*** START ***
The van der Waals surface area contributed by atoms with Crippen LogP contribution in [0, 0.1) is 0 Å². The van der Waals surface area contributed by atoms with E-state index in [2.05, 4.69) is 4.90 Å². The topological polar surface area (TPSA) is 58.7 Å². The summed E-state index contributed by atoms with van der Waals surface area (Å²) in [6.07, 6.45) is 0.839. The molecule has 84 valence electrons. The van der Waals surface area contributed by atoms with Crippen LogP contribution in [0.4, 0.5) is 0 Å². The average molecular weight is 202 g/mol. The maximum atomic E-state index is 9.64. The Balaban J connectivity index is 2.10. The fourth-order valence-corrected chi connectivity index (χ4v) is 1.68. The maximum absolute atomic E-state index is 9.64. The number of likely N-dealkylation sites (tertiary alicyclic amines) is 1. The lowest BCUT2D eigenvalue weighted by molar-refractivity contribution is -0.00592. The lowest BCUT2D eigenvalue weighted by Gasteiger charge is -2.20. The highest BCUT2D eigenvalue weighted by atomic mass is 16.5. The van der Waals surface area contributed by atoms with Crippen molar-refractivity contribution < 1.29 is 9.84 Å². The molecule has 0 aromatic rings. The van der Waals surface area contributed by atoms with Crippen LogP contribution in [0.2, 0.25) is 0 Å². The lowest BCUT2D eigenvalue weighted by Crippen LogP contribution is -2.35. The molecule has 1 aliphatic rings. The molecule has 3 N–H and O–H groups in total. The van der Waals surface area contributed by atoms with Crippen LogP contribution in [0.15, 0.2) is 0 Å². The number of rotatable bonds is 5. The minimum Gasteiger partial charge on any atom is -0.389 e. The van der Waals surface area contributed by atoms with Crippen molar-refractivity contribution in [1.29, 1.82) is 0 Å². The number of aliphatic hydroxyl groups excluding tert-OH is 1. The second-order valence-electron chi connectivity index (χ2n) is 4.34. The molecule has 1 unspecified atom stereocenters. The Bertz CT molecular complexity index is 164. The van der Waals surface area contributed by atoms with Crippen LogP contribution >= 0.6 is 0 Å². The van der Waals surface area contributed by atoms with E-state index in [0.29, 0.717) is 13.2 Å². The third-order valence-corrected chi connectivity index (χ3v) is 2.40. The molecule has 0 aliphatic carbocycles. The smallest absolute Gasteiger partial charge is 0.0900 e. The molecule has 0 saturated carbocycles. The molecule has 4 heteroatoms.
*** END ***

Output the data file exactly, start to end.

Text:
The van der Waals surface area contributed by atoms with Crippen LogP contribution in [0, 0.1) is 0 Å². The van der Waals surface area contributed by atoms with E-state index in [2.05, 4.69) is 4.90 Å². The topological polar surface area (TPSA) is 58.7 Å². The summed E-state index contributed by atoms with van der Waals surface area (Å²) in [6.07, 6.45) is 0.839. The molecule has 84 valence electrons. The van der Waals surface area contributed by atoms with Crippen LogP contribution in [0.4, 0.5) is 0 Å². The average molecular weight is 202 g/mol. The maximum atomic E-state index is 9.64. The Balaban J connectivity index is 2.10. The fourth-order valence-corrected chi connectivity index (χ4v) is 1.68. The maximum absolute atomic E-state index is 9.64. The number of likely N-dealkylation sites (tertiary alicyclic amines) is 1. The lowest BCUT2D eigenvalue weighted by molar-refractivity contribution is -0.00592. The lowest BCUT2D eigenvalue weighted by Gasteiger charge is -2.20. The highest BCUT2D eigenvalue weighted by atomic mass is 16.5. The van der Waals surface area contributed by atoms with Crippen molar-refractivity contribution < 1.29 is 9.84 Å². The molecule has 0 aromatic rings. The van der Waals surface area contributed by atoms with Crippen LogP contribution in [0.2, 0.25) is 0 Å². The lowest BCUT2D eigenvalue weighted by Crippen LogP contribution is -2.35. The molecule has 1 aliphatic rings. The molecule has 3 N–H and O–H groups in total. The van der Waals surface area contributed by atoms with Crippen LogP contribution in [0.15, 0.2) is 0 Å². The number of rotatable bonds is 5. The minimum Gasteiger partial charge on any atom is -0.389 e. The van der Waals surface area contributed by atoms with Crippen molar-refractivity contribution in [1.29, 1.82) is 0 Å². The number of aliphatic hydroxyl groups excluding tert-OH is 1. The second-order valence-electron chi connectivity index (χ2n) is 4.34. The molecule has 1 unspecified atom stereocenters. The Bertz CT molecular complexity index is 164. The van der Waals surface area contributed by atoms with Crippen LogP contribution >= 0.6 is 0 Å². The van der Waals surface area contributed by atoms with E-state index in [0.29, 0.717) is 13.2 Å². The third-order valence-corrected chi connectivity index (χ3v) is 2.40. The molecule has 0 aliphatic carbocycles. The smallest absolute Gasteiger partial charge is 0.0900 e. The molecule has 0 saturated carbocycles. The molecule has 4 heteroatoms.